Coming clean: my battle with Hashimoto’s disease
This will be the hardest post I’ve ever had to write.
Imagine being a fit-and-trim 20-something almost-vegan marathon runner. You’ve been at your ideal weight for several years, having lost weight in college by learning to “eat right and exercise,” eventually going vegan as a result. You’re fabulously fit, with two marathons and several half-marathons under your belt. You eat a wonderfully varied and healthful diet, including tons of vegetables, fresh fruits, beans and legumes, limited whole grains, healthy fats, and plenty of raw and living foods. You eat almost no animal products and very little sugar. No white carbs, no meat, no dairy. You’re active and energetic, and despite only being able to eat relatively few calories (lest you regain weight), you feel nourished and happy.
Imagine all of that changing. Imagine suddenly starting to gain weight, at a pace that accelerates by the month, despite your hours of weekly workouts and your meticulous diet. Imagine that you, the chef and nutritionist, the athlete and almost-vegan, eat healthier and healthier (and less and less) and exercise more and more to combat this insidious weight gain and the accompanying depression, confusion, and crashes in energy. Imagine doing this for three years – working your butt off to get your weight back under control and yet continuing to look and feel worse – and at the end of it all, finding yourself with 30 extra pounds and a sudden diagnosis of a constellation of health problems. Imagine doing all this while writing a cookbook and a blog and trying to get your career as a raw food chef off the ground, progressively feeling greater and greater shame as you continue to gain weight and your health continues to decline as you go about promoting a healthy diet. Imagine finally working up the nerve to tell the whole world.
Here I am.
I have Hashimoto’s disease. Hashimoto’s (or “Hashi’s”) is an autoimmune disease in which your body attacks, and gradually destroys, your thyroid gland, the energy production center of your endocrine system. A genetic predisposition combined with a long history of undereating and overexercising (I’m not one of those bloggers who speaks openly of having a history of eating disorders, but I may as well tell you, I do) made me susceptible to thyroid problems, and three years ago, around when the weight gain began, Hashi’s finally started to set in. I didn’t know this at the time, of course, and since allopathic doctors only test TSH, I was told I was “fine.” I was also told “Some people just need to eat less and work out more than other people to maintain their weight…yes, even the unbelievable amounts that you do.” “Some people only have a bowel movement every couple days…yes, even when their diet contains 80+ grams of fiber per day.” “Some people just need more sleep than others…yes, even 10-14 hours a night.” “Some people’s body temperature is a little low…but 97.3°F is just fine.” And on and on and on.
For three years I’ve been searching for an answer. I’ve watched my health decline in so many ways, even while eating an ideal diet, and yet no one wanted to listen. Any time I mentioned my inexplicable weight gain and feeling suboptimal to anyone, they would immediately reply with “Oh, you’re not fat; you look fine to me,” as though gaining 30 pounds despite rigorous diet and exercise is “okay” simply because I “look fine” – to them – and am not [yet] obese. But it is NOT normal to mysteriously gain 30 undeserved pounds, and it clearly hints at deeper problems. This is not just me being vain and whining about a little extra weight—for some time now I’ve known something is very, very wrong, and somehow I found the strength to keep searching for answers. I’m finally starting to find them.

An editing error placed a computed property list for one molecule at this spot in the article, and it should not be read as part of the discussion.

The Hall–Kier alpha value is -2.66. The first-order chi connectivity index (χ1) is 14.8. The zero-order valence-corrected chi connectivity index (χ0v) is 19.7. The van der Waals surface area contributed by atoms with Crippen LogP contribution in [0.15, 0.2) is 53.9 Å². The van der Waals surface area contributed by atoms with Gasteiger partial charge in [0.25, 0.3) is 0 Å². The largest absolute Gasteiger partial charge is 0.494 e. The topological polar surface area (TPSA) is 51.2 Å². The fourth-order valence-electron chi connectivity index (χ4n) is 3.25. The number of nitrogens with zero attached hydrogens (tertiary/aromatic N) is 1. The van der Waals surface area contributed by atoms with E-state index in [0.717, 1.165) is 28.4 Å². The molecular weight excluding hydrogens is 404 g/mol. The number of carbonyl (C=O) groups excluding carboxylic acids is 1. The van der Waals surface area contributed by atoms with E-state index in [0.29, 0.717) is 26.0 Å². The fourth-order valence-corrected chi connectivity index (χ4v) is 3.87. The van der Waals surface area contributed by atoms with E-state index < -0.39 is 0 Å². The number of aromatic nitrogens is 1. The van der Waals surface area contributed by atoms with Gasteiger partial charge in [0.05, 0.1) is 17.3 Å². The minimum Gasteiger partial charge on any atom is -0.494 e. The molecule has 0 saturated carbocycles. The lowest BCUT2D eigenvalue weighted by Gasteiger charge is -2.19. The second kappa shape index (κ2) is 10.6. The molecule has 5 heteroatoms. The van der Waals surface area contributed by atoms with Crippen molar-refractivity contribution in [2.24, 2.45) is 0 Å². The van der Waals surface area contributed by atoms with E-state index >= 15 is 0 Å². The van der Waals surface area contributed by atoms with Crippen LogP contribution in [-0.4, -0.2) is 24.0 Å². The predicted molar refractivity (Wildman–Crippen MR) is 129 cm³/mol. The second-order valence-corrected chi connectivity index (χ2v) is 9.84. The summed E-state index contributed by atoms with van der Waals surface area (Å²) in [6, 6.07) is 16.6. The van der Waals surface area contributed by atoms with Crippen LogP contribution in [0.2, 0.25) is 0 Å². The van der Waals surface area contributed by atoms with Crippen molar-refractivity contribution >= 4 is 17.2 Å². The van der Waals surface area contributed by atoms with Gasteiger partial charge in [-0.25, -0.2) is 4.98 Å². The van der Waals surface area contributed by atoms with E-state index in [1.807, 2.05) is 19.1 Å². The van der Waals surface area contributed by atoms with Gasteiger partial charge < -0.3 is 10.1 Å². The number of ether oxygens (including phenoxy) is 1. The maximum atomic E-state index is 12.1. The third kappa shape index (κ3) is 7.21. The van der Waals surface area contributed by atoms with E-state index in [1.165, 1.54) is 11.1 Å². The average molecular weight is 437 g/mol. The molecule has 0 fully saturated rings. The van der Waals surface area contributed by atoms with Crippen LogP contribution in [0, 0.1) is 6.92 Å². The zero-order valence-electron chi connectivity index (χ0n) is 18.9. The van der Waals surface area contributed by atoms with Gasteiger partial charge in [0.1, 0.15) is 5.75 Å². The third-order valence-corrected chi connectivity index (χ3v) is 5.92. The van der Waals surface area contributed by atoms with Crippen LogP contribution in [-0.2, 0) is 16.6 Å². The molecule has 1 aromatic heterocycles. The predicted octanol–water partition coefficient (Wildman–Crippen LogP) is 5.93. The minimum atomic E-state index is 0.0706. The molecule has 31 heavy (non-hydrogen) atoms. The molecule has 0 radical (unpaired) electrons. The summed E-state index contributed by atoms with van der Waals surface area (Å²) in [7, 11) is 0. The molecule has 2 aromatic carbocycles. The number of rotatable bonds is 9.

My new doctor, Dr. Jason Pickel, trained with Dr. Datis Kharrazian, a renowned thyroid and autoimmune disease expert (and author of this book). I recently had panel after panel of tests done – blood, saliva, urine, stool, you name it – and today, I finally got the results. They are shocking, to say the least.
It’s been confirmed that I do in fact have Hashimoto’s disease. My thyroid is, as expected, underperforming.
I have rampant inflammation, to the point where my body has been eating its own muscle tissue for months, if not years. My white blood cells are depleted and my inflammatory markers are off the charts. My immune system is so taxed that I’m no longer even producing the expected number of antibodies.
I have terrible dysglycemia (blood sugar abnormalities), and probably have since I was a child. I also have insulin resistance. Me of all people!
My cholesterol is through the roof and my triglycerides are through the floor.
I have very little vitamin D stored in my liver, yet a near-toxic amount in my bloodstream.
I have depressed production of estrogen and progesterone and dangerously elevated testosterone levels. I haven’t had a period since last year.
I’ve taken probiotics and eaten fermented foods for years, and yet I have almost no beneficial gut bacteria. I’m underproducing hydrochloric acid. I have a dangerous amount of H. pylori bacteria in my stomach.
My pulse is usually over 100. My blood pressure waxes and wanes.
I’m low in blood levels of numerous vitamins and minerals (nearly everything except, ironically, B12 and iron). My ability to absorb nutrients has apparently been compromised for a long time now. My gut is leaky, sluggish, and prone to food intolerances I never even knew existed.
I’ve been so terrified to share this. As a raw vegan chef and cookbook author, I’m supposed to be a role model for a healthy diet and lifestyle. It’s been killing me inside to want to constantly explain to people why I look the way I do, why I’ve put on so much weight—it’s not what I eat! In fact, let me be perfectly clear right here and now that my high-raw, low-glycemic, almost-vegan diet did not cause ANY of this. In fact, it’s probably why I took so long to start showing signs and symptoms of Hashimoto’s disease. I could be much worse off right now if I’d eaten a shitty diet and was never active all this time. These issues took root in my tumultuous childhood and adolescence—long before I discovered an almost-vegan diet. And unfortunately, my body is proving as we speak that there are some things that healthy diet and lifestyle changes cannot fix.